“Come Play,” tells the story of a misunderstood monster that just wants a friend. Most of us can relate to that, especially these days. What’s so scary about that? Plenty!
The movie is writer/director Jacob Chase‘s first feature, and is based on his 2017 short “Larry.” In both, a creature that lives in another dimension(?), watches us from behind our electronic screens. The creature, Larry, is painfully lonely and wants nothing more than to have a friend. He knows that others think he’s weird and “gets made fun of because he’s different.” This is something young, autistic, Oliver (Azhy Robertson) is quite familiar with. It’s difficult to fit in with your contemporaries when autistic, made even more difficult for Oliver since he doesn’t speak. Instead, he always has a smartphone or tablet in hand. Through a pictograph app, it allows him to roughly communicate with others. It also allows him to fill his loneliness and boredom with episodes of Spongebob. It’s through these that Larry reaches out and makes contact.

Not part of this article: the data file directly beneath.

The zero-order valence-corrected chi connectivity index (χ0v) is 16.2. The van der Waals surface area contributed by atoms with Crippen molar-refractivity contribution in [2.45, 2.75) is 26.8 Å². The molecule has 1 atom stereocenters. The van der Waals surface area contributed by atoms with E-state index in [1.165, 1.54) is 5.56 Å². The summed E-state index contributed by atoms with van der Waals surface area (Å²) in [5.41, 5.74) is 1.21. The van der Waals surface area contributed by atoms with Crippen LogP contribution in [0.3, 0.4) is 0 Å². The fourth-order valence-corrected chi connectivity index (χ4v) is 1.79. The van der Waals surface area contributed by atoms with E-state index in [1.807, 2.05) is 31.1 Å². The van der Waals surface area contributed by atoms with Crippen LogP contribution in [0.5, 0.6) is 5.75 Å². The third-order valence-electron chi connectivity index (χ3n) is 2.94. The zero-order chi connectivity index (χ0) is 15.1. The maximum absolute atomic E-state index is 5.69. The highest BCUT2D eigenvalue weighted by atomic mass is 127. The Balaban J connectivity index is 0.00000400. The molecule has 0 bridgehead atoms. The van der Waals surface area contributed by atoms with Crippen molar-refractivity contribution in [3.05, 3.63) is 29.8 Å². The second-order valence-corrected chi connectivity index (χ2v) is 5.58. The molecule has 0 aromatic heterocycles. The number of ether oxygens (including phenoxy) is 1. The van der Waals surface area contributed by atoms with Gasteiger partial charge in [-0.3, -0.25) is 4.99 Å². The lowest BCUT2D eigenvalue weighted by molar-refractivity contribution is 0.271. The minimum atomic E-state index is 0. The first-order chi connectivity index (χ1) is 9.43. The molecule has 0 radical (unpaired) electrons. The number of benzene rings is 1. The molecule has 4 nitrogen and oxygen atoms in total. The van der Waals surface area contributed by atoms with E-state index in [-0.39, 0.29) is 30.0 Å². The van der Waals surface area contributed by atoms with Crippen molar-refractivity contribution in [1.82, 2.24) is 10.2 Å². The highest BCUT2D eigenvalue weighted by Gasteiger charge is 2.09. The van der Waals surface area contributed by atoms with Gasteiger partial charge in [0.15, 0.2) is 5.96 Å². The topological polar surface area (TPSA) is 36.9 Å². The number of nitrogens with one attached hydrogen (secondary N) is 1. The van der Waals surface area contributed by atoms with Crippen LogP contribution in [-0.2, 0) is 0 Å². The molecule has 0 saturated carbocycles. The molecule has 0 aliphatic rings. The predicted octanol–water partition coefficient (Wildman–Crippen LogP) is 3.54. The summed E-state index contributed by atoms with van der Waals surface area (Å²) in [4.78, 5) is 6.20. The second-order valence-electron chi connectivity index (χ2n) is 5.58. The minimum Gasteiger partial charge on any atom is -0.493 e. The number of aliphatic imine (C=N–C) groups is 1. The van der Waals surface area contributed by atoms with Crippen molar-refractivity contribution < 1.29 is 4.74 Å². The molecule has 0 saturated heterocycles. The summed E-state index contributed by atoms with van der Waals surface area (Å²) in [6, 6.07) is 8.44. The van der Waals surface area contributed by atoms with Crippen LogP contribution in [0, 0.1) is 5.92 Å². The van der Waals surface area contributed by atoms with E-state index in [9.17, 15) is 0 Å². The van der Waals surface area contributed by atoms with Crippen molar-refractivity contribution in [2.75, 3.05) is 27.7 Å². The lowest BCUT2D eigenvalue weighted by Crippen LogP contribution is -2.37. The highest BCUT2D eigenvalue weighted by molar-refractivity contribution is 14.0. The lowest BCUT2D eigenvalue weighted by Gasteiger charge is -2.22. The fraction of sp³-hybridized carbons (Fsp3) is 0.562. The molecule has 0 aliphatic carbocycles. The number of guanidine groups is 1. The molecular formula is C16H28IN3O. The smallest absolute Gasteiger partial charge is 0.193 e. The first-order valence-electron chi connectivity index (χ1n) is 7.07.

Late one night, an app suddenly illuminates Oliver’s phone. It’s a creepily illustrated picture of something crouched, looking away. The app encourages him to swipe to the next page, and learn the full story of Larry. But with each page, it seems that Larry is becoming more real. Things go bump in the night, and Oliver tries to stop reading, but the app seems to find him wherever he may go.
The premise of the story is rather basic, but the execution is brilliant. Similar to the “Babadook” the story is about a lot more than just a scary monster. It deals with feelings of hopelessness and inadequacy as parents. It then contrasts this with the thoughts their children struggle with. Do my parents know everything? Am I a disappointment to them? Is the pain in their lives caused my me? At one point Larry confides to Oliver, “Your parents want you to be normal. I just want to be your friend.” Chilling, indeed.
The movie is packed with exceptional special effects, which appear to be a mix of practical and CGI. These lend to quality jump scares and a few visuals that induce instant goosebumps. The cinematography is on point as well and includes some clever POV shots from behind our digital “windows.”
Tonally similar to “Babadook,” mixed with a dash of “Paranormal Activity,” and perhaps the scariest PG-13 movie to date, “Come Play” is the best new Halloween movie of 2020.